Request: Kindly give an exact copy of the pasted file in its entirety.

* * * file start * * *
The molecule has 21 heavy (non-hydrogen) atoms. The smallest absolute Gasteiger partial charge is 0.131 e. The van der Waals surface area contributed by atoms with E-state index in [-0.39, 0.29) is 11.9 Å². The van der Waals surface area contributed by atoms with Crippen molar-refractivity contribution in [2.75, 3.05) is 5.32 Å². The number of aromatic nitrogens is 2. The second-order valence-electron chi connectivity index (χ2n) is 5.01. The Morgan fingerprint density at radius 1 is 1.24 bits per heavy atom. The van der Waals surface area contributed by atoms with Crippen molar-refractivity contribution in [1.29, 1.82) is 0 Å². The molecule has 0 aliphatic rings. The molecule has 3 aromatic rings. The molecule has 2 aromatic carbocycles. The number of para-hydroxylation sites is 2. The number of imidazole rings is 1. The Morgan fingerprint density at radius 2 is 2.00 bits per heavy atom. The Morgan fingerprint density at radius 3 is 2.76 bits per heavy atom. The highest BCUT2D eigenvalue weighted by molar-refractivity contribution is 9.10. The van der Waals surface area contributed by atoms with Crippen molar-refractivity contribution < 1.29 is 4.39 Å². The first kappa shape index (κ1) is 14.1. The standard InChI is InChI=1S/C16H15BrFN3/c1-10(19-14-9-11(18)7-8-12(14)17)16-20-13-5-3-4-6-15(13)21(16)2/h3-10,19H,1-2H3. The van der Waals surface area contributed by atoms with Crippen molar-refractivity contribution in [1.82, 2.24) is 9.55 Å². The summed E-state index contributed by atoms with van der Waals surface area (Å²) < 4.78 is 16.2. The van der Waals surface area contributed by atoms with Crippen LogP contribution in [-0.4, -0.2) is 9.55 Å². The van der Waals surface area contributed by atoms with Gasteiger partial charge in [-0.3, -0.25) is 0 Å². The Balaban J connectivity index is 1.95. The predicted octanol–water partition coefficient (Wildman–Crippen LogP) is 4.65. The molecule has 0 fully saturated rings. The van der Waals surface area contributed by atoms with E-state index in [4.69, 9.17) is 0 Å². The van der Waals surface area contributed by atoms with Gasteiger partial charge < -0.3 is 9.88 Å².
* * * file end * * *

The molecule has 21 heavy (non-hydrogen) atoms. The smallest absolute Gasteiger partial charge is 0.131 e. The van der Waals surface area contributed by atoms with E-state index in [-0.39, 0.29) is 11.9 Å². The van der Waals surface area contributed by atoms with Crippen molar-refractivity contribution in [2.75, 3.05) is 5.32 Å². The number of aromatic nitrogens is 2. The second-order valence-electron chi connectivity index (χ2n) is 5.01. The Morgan fingerprint density at radius 1 is 1.24 bits per heavy atom. The van der Waals surface area contributed by atoms with Crippen molar-refractivity contribution in [1.29, 1.82) is 0 Å². The molecule has 0 aliphatic rings. The molecule has 3 aromatic rings. The molecule has 2 aromatic carbocycles. The number of para-hydroxylation sites is 2. The number of imidazole rings is 1. The Morgan fingerprint density at radius 2 is 2.00 bits per heavy atom. The Morgan fingerprint density at radius 3 is 2.76 bits per heavy atom. The highest BCUT2D eigenvalue weighted by molar-refractivity contribution is 9.10. The van der Waals surface area contributed by atoms with Crippen molar-refractivity contribution < 1.29 is 4.39 Å². The first kappa shape index (κ1) is 14.1. The standard InChI is InChI=1S/C16H15BrFN3/c1-10(19-14-9-11(18)7-8-12(14)17)16-20-13-5-3-4-6-15(13)21(16)2/h3-10,19H,1-2H3. The van der Waals surface area contributed by atoms with Crippen molar-refractivity contribution in [1.82, 2.24) is 9.55 Å². The summed E-state index contributed by atoms with van der Waals surface area (Å²) < 4.78 is 16.2. The van der Waals surface area contributed by atoms with Crippen LogP contribution in [-0.4, -0.2) is 9.55 Å². The van der Waals surface area contributed by atoms with Gasteiger partial charge in [-0.3, -0.25) is 0 Å². The Balaban J connectivity index is 1.95. The predicted octanol–water partition coefficient (Wildman–Crippen LogP) is 4.65. The molecule has 0 fully saturated rings. The van der Waals surface area contributed by atoms with E-state index in [4.69, 9.17) is 0 Å². The van der Waals surface area contributed by atoms with Gasteiger partial charge < -0.3 is 9.88 Å².